How to Build Quick and Easy Charts from XML Data
Editor’s Note: This is a guest post brought to you by Sanket Nadhani. He’ll be introducing a great new plugin he’s worked on developing that is a great way to put charts into your designs, especially if you’re not from the web development side of the hall.
Everyone has data. So what can make your data different from the rest of the numbers abounding in the web-o-sphere? For starters is the content, but chances are that you’re not going to be able to edit that much. The other half of the equation however, and what we’ll be dealing with here, involves the part you can change — the way you visualize your data.
Data visualization is the key to how your data is perceived and acted upon by your audience. In this tutorial, you will be introduced to FusionCharts Free, which is an easy, convenient and free (in case the name did not already suggest so) way of converting all the monotonous data into animated Flash charts.
A live version will be put up soon, in the meantime you can download the results to run locally.
By the end of the tutorial, you would have generated a chart resembling this:
Of course in the demo, the chart would be animated and much more lively. But enough bland text; let’s dive in and get started!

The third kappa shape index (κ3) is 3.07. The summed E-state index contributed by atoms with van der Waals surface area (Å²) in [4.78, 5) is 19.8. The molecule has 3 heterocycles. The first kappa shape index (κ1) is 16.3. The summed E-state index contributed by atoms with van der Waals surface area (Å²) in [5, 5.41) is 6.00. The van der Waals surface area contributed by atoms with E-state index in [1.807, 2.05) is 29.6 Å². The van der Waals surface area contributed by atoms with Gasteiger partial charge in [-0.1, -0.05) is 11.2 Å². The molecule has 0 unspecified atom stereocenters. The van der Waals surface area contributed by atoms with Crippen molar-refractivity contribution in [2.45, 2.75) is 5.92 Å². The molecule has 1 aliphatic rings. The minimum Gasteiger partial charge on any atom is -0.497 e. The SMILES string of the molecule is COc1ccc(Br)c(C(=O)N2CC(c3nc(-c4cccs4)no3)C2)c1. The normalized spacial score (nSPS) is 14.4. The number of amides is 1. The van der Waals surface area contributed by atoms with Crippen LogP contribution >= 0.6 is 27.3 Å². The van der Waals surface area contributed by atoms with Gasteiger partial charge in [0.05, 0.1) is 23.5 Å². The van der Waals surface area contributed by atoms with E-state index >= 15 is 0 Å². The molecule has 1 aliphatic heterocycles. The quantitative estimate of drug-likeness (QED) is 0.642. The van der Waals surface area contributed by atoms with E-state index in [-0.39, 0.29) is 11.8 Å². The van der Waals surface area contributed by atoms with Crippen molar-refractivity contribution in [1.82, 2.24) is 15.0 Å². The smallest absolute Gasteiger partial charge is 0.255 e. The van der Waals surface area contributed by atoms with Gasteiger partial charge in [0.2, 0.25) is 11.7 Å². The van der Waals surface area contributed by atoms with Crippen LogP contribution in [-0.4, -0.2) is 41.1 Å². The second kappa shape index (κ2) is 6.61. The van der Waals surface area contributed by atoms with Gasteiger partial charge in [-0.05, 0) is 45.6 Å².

To get things rolling, you first need to download FusionCharts Free. When it is downloaded, unzip it and the contents should look like this:
We need to concern ourselves only with two things here:
- The Charts folder: The charts folder contains the swf files for each of the charts individually. FusionCharts Free supports 22 chart types, so you will find 22 separate swf files in this folder. The file names are pretty self-explanatory on what chart they render.
The data to the chart will be provided using easy-to-understand XML, which we will come to very shortly. Now that we know what we are going to have on our plate, let’s get down to what our prime objective is – making lively animated charts.
A Classic Example
There has never been and never will be a programming book without a “Hello World” example; or so I have been told. While we can’t exactly do a “Hello World” in a chart, we will do a charting equivalent of it – a monthly revenue chart. We will plot the following data on a single-series 3D Column chart:
Putting Together the XML Data File
FusionCharts Free takes its data in XML format. For the chart that we intend to make, the XML would be:
<graph caption="Monthly Revenue (in US Dollars)" numberPrefix="$" decimalPrecision="0" showValues="0"> <set name="Jan" value="25000" color="346BAB"/> <set name="Feb" value="35000" color="CC7A26"/> <set name="Mar" value="42300" color="B23732"/> <set name="Jun" value="37300" color="85AD3D"/> <set name="Apr" value="35300" color="694A8D"/> <set name="May" value="31300" color="319DBA"/> </graph>
I made a new folder FusionCharts Free > Samples and then stored this XML in a file called
As you can see in the XML, all the data for a chart is enclosed within the graph elements. Don’t worry about the attributes of the element – we will come back to them once we have put the chart in the HTML page.
For each name-value pair of data, a new element has to be introduced. We have six name-value pairs, one for each month and hence six elements. The color attribute sets the color for the column – since this is the first chart that we are building, I thought having a different color for each column would be pretty refreshing after all the “hard work”.
Embedding the chart in an HTML file